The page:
McConnell: 'Nice Family Fight' of Primaries Over, Time to Unify to Take Senate

WASHINGTON – Republicans see the November midterm elections as an opportunity to take the nation on a different path and call for a new conservative message focusing on the problems of regular Americans.


During the latest convention of conservative activist Ralph Reed’s Faith and Freedom Coalition in Washington, D.C., Republicans confidently proclaimed that the GOP has an opportunity to turn back the past six years of President Obama’s administration in the midterm elections.

“There’s only one thing to be done in 2014…and that is to take back America by taking back the Senate,” Senate Minority Leader Mitch McConnell (R-Ky.) said at a reception hosted by the Faith and Freedom Coalition at the U.S. Capitol.

Sen. John Cornyn (R-Texas) said the Republican Party is “poised” to win the Senate majority in the midterm elections.

“The most important thing we can do in November is to retire [Senate] Majority Leader Harry Reid,” he said.

“We’ve had a nice family fight in some of our primaries but after those primaries are over we need to unify and win in November,” he added later.

Louisiana Gov. Bobby Jindal prophetically declared that a “hostile takeover” was coming to Washington.

“I can sense right now a rebellion brewing amongst these United States, where people are ready for a hostile takeover of Washington, D.C., to preserve the American Dream for our children and grandchildren,” Jindal said at the Faith and Freedom Coalition’s “Road to Majority” conference that brought thousands of evangelical Christians to the nation’s capital.


The conference featured most of the well-known Republicans considering a 2016 presidential run, including New Jersey Gov. Chris Christie, Florida Sen. Marco Rubio, Kentucky Sen. Rand Paul, and Texas Sen. Ted Cruz.

Republicans have heightened their criticism of the Obama administration and Senate Democrats, as both the midterm elections and the 2016 presidential election get closer. And many of the conference’s speakers did not fail to annunciate the ills they attribute to Obama and the Democrats.

McConnell said America is at a “crossroads” after six years under the Obama administration and its policies that have put the nation on a path to “Europeanization.”

“Big debt, big government, high taxes, big regulations…this is their agenda,” he said.

Cornyn echoed the same sentiment by telling those in attendance that “big government” policies have resulted in slow growth and high unemployment.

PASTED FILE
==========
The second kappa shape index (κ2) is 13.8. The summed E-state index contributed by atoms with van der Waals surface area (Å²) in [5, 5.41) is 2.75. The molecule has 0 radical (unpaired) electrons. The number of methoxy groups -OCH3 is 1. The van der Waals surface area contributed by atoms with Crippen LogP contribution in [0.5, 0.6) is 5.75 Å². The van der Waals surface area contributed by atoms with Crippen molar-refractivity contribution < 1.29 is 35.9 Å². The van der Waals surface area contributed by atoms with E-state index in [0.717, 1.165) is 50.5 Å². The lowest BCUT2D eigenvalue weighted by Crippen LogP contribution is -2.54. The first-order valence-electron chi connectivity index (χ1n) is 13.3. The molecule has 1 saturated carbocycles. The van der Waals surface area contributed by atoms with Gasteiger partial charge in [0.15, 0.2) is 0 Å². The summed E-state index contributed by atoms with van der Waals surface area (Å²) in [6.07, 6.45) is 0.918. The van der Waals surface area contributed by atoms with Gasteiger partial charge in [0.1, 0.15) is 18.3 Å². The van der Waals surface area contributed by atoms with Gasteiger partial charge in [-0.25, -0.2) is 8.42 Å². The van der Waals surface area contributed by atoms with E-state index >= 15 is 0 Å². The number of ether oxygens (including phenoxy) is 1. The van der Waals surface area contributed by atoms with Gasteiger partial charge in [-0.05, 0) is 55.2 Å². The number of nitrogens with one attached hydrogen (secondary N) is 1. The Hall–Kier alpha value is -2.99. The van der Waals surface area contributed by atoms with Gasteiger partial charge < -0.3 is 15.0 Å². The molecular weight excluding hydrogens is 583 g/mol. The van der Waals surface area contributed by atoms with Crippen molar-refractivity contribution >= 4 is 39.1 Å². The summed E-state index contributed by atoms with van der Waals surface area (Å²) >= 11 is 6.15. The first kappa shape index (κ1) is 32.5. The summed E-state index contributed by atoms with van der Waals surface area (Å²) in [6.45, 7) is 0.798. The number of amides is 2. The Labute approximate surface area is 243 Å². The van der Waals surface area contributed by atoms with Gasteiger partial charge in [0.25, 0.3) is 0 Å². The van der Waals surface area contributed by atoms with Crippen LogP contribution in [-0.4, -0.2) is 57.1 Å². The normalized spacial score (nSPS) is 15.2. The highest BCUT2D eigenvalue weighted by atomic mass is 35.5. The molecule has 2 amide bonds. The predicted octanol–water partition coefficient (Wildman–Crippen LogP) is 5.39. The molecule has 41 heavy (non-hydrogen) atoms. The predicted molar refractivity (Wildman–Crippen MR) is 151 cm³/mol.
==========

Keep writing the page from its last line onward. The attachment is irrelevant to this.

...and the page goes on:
“The last six years we’ve had an experiment, and we know how the experiment has turned out. We have…higher taxes, more regulations, and abominations like Obamacare, which have created so much hardship and difficulty and have demonstrated that big government policies rarely deliver what they promise,” he said.

But other speakers chastised their fellow Republicans for not connecting with the poor and middle class, and delivered an appeal to put those Americans most affected by the recent economic downturn at the center of the conservative agenda.


Arthur Brooks, president of the American Enterprise Institute, exhorted conservatives to “fight for those who need it the most.”

“In 2014, we’re going to have two economic growth rates. We’re going to see five percent economic growth for people in the top half of the economy, and we’re going to see zero percent economic growth for people in the bottom half,” Brooks said. “We are becoming two Americas and in the past five years, it’s been worse and worse to be on the wrong side of the privileged divide.”

Former Pennsylvania Sen. Rick Santorum said the GOP is at a “crisis point” because its message over the past three decades has become “a little stale and out of step with where America’s problems are.”

“We’re a movement that continues to focus on issues that are not as relevant to average Americans as they used to be,” he said.

In his speech, Santorum argued that the Republican Party needs to fight for what he called the nation’s most basic economic units, families, by reforming welfare programs and investment in American manufacturing. He stressed the need to appeal to the so-called “blue collar conservatives” – a point he also emphasizes in his recently released book of the same name.

“As a movement we have not been connecting with the people who are hurting in this country and providing them a message and a plan for them to embrace and live the American dream,” Santorum said. “If you listen to the message that we’ve been delivering, it’s all about the business owner, it’s all about the corporation, it’s all about Wall Street. It’s not about average working Americans.”


He urged members of his party to shift their focus more toward helping families and workers.

“The conservative movement is no longer the movement of the corporate boardroom or the country club,” Santorum said. “The vast majority of our supporters are people who hold traditional values like you and they’re not business people – they’re workers.”

He also warned that the GOP will have a tough time in the elections “if people don’t think we care about them.”

“Sixteen percent of Americans say that the Republican Party is compassionate,” Brooks said. “Sixteen percent. What was the only piece of data you needed to call the 2012 presidential election? ‘Who cares more about people like you?’ That was all you needed, because it went two to one for Obama. …We have to turn that around.”


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